It’s not uncommon for Ashik Ashokan and Ashok Kumar to be mistaken for brothers – they even have similar sounding names. But they might as well be after the immense challenges they’ve faced, and conquered, together.
Knowing each other since their junior college days, mountaineering almost seemed like it sprang out of nowhere.
“It was a random phone call with Ashok,” Ashik explained. “He said ‘Hey, you want to go and do something exciting? Why don’t we go to Nepal and do a trek?’”
And just like that, they took their first steps towards finding greater meaning and purpose together as Heart2Climb.
Ashik and Ashok formed Heart2Climb as they share the same burning passion for giving back to society and helping those in need in marginalised communities, and mountaineering was the one thing both of them felt they could do to make a difference.
RISING UP TO THE CHALLENGE
It wasn’t always smooth sailing, however. School and life did get in the way of their climbing endeavours, but they always found a way to do it.
Ashik firmly believes that people will do whatever it takes for something they truly care about. “A lot of people say that they don’t have time to do this or that, but I think people are just lying to themselves,” he said. “If you really like to do something, I’m very sure you will find the time to do it.”
After successfully climbing the highest volcanoes in Asia, Australia, Europe and North America, their most recent adventure this year in February brought them to the world’s highest volcano, Ojos Del Solado, which lies on the edge of Chile and Argentina in a remote area of the Atacama Desert. It already sounds like a daunting task to scale this 6,893m volcano, but neither of them were fazed.
“I do a lot of ultramarathons, running 50km to 100km, and I swim a lot as well,” Ashok says. “When you’re climbing a mountain, you’re pushing for at least 12 to 14 hours, and when you’re running ultramarathons you’re pushing 16 hours at least. There’s a lot of endurance involved, and I guess my body is acclimatised in that sense.”
Ashik is no slouch either in the physical fitness department, though he does muay thai instead of endurance sports like his partner and suggests fellow adventure travellers can do the same. “Muay thai builds my mental strength to a large extent, and a huge part of climbing a mountain is the whole idea of mental endurance,” he adds.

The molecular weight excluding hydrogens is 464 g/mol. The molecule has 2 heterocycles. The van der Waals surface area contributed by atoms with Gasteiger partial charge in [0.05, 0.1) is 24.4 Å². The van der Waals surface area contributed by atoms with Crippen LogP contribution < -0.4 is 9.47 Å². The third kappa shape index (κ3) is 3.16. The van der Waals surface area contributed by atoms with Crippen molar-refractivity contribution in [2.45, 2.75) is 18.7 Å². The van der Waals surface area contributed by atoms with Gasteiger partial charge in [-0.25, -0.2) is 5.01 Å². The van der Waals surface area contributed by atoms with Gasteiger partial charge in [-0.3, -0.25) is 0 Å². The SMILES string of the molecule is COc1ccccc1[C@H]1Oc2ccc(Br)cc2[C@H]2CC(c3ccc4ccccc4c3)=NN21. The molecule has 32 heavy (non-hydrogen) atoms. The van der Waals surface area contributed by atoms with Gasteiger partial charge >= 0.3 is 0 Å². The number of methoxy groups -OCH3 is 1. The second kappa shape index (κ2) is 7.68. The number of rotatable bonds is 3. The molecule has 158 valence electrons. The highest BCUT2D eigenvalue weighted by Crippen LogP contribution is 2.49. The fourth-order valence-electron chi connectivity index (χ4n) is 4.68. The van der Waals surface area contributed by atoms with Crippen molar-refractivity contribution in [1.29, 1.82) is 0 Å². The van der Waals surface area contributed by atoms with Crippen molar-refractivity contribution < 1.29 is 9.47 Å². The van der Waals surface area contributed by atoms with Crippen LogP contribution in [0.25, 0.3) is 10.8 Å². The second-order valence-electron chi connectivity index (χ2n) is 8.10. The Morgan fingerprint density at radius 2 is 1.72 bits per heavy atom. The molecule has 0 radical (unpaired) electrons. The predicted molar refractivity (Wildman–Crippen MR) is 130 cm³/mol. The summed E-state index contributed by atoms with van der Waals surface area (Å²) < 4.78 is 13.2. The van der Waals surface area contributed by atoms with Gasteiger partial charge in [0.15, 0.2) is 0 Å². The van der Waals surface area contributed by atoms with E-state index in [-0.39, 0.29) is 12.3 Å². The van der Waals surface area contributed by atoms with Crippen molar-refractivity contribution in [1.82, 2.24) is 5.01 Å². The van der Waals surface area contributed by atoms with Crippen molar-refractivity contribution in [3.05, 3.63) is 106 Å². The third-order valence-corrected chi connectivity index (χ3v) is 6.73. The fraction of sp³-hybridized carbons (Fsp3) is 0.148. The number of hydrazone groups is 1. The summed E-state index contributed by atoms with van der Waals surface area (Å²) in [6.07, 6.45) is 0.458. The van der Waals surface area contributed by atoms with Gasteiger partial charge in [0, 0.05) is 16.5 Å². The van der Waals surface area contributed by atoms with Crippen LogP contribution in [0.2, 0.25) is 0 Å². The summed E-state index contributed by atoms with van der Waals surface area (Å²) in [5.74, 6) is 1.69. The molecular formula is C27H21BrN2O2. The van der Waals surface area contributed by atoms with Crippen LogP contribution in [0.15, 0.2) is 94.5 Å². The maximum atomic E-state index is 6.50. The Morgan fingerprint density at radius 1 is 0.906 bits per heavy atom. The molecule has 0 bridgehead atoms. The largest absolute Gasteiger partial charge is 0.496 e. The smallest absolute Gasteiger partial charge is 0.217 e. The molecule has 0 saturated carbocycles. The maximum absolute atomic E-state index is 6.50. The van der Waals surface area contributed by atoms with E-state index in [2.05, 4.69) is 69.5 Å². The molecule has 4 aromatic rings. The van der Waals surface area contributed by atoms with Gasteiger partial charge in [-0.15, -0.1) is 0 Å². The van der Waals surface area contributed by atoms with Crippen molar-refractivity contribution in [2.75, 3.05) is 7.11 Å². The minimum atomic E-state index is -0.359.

CONQUERING THE WORLD
Scaling this volcano would bring the 27-year-olds closer to their goal of completing one of the world’s most difficult challenges, the Seven Volcanic Summits, where they climb the tallest volcanoes in each continent.
With the ultimate goal of putting Singapore on the map as the first Singaporeans and Southeast Asians to do so, their excitement and passion was palpable.
“I still remember the moment very clearly,” Ashik fondly recalls when they first decided to attempt this challenge. “We had just completed a 220km Himalayan trek in Nepal. We were drained and resting at a lodge, when suddenly Ashok screams about a 5,000m peak in Iran.
“‘We’re gonna climb that!’ he said. Next thing we knew, we found ourselves in Iran climbing Asia’s highest volcano.”
All of their climbs have been done without the help of guides and porters, which is in the spirit of alpinism. Climbers who wish to emulate this will not find it easy. Both of them have to pack their own clothing, equipment, food and water, and their packs often weigh 20 to 25kg.
“It’s doing everything on your own,” Ashok explained. “It’s a completely different experience when you’re doing it on your own merit and carrying your own stuff compared to when someone else is carrying it.”
But they emphasised that it’s not only about taking credit for attempting these climbs, it’s also about caring for the environment. “We don’t want to leave any waste behind; we clear our own rubbish.”
Their recent success and achievements definitely earned them recognition, but they faced a rocky start. Their relatively young age led people to be sceptical of their lofty ambitions, but thankfully, their perseverance paid off.
Over the years, several donors and sponsors have given their support to propel the two mountaineers onwards in their goal of giving back to the needy. They’ve also managed to get students to volunteer more by reaching out and giving talks, emphasising the need to support the less fortunate.
Ultimately, Ashik and Ashok want to spread their message of positivity and charity to the public, especially the youth. Having raised funds for the Society for the Physically Disabled, Children’s Cancer Foundation, and Singapore Association of the Visually Handicapped, both of them wish to see the youth in Singapore try to do more.
“The best way to give back to society is spending your time with those who are disadvantaged,” Ashok said. “You need not give money, you need not do something extravagant. A simple thing like spending your valuable time with them, that’s the best gift you can give.”
By Gilbert Wong, Men’s Health Content Producer